One of the things we knew before we ever moved in was that we had some work to do in the kitchen – new appliances, wallpaper, flooring, etc. We did start with some awesome things though: a good layout, a fabulous banquette and really nice Wood-Mode cabinets with every accessory you could want built in topped with nice Corian counters.
Over the years my Grandparents had put a few different floors down. The one at the time we moved in was linoleum, about 8-10 years old. I remember when it was being chosen, though I didn’t have a lot to do with it. I wanted to replace the kitchen floor as quickly as possible since we had a number of other projects depending on that being done (or were easier if it was done.) So off I went, to figure out how to get a floor that will look good, be durable, and be harmonious with the rest of the house.
Here are some before shots with the linoleum and room as it looked when we moved in:
As it turned out after this linoleum was installed, it clashed with everything else. It was a square pattern in a beige tone. Grandma was ok with it, but I couldn’t wait to get it out. Not only did it clash but because it had an underlayment, the floor height stepped up 1/3 of an inch higher than the foyer and dining room floors where they met. Over the years some details had been overlooked as well: for example in the pictures, you can see beige colored base coving – the original color (and one that looked best) was chocolate brown.
I was cautious heading into this because I didn’t know what I would be finding underneath. A few months after moving in I finally got ambitious one night and began pulling up sections of the linoleum to have a look at the luan underneath. As with most projects, there were some unexpected finds. Like, when they put down the luan underlayment, your flooring installers run ragged over your entire floor with a pneumatic staple gun.
Pulling the linoleum wasn’t that hard. Pull a section, cut into pieces, put at the curb for refuse. Now we’re left with the rough luan surface – not ideal but we can walk on it for a week or so and hope we don’t get any splinters. Next up: I pulled up the luan. Also not hard, except that as I get underneath, I realize that the 926 staples that they used to put each sheet down on the floor don’t pop up with the underlayment. So now I have 926 staples poking up through the floor – not cool. On to staple pulling duty I went, using a pair of vise grips and sitting on the floor for an evening pulling every. single. staple.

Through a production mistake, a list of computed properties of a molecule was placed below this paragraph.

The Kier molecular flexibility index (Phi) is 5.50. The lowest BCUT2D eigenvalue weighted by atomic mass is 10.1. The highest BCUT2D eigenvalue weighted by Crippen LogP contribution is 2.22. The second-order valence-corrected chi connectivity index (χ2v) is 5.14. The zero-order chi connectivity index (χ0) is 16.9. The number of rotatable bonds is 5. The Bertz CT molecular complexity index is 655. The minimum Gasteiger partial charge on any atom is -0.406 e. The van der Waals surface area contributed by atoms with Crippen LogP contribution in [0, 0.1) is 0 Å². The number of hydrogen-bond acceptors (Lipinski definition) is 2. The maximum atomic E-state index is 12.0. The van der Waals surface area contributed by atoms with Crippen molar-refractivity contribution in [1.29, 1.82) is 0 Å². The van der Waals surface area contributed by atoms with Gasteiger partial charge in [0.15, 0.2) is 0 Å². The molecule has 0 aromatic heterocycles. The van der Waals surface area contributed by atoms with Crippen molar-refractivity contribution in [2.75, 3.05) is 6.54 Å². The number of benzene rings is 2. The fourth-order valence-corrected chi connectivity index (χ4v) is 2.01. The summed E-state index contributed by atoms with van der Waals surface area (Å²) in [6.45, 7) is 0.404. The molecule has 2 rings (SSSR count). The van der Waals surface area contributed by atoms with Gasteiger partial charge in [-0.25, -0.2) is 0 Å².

Turns out the original flooring was never removed, it was simply covered over. Unfortunately because of the hundreds of staples put through it, this floor is not salvageable. It is an 8 inch VCT tile. It is possible it is asbestos tile. But, I do discover that the original floor was designed to be level with the foyer and dining floors. Excellent, Smithers. Here’s the original tile floor:
Let’s talk about asbestos tile for a second since I’m sure I’ll get some comments. For those scared of asbestos – it is dangerous in certain forms, yes. I don’t know if this tile had it or not. It’s difficult to tell by looking at it, though some types of tile (like our downstairs tile) is much more obvious than others. There is a thing about asbestos tile: asbestos is dangerous if it is “friable” and can be made airborne. The small amount of fibers that are in the matrix of your tile is not going to be freed from said matrix short of you taking a belt sander to your tile. Chipping it up, even in pieces, is not a huge deal. You should follow some basic precautions per the EPA: dampen the floor (minimizes dust) and wear a dust mask. It is other types of asbestos (especially pipes wrapped with the stuff) that are extremely dangerous unless you take precautions. My disclaimer: I am only describing my experience and my research. You should always consult with a professional if you have doubts or do your own research.
Back to our story: Staple pulling duty was no fun. But the linoleum floor that I removed was not the first one put down – a fact I knew, but hadn’t thought much about. My grandparents put a linoleum floor down when they renovated the kitchen in 1986 as well. When that floor was removed in the early 2000s and there were hundreds of staples sticking up then…what do you think was done? They hammed those staples flat into the tile! Yay! So now when I went to chip up the tile, I had to remove the tile in chunks AND work around hundreds more staples. Then I had to go back (again) and pull all those staples too. Best investment of this project? A large pair of vise grips.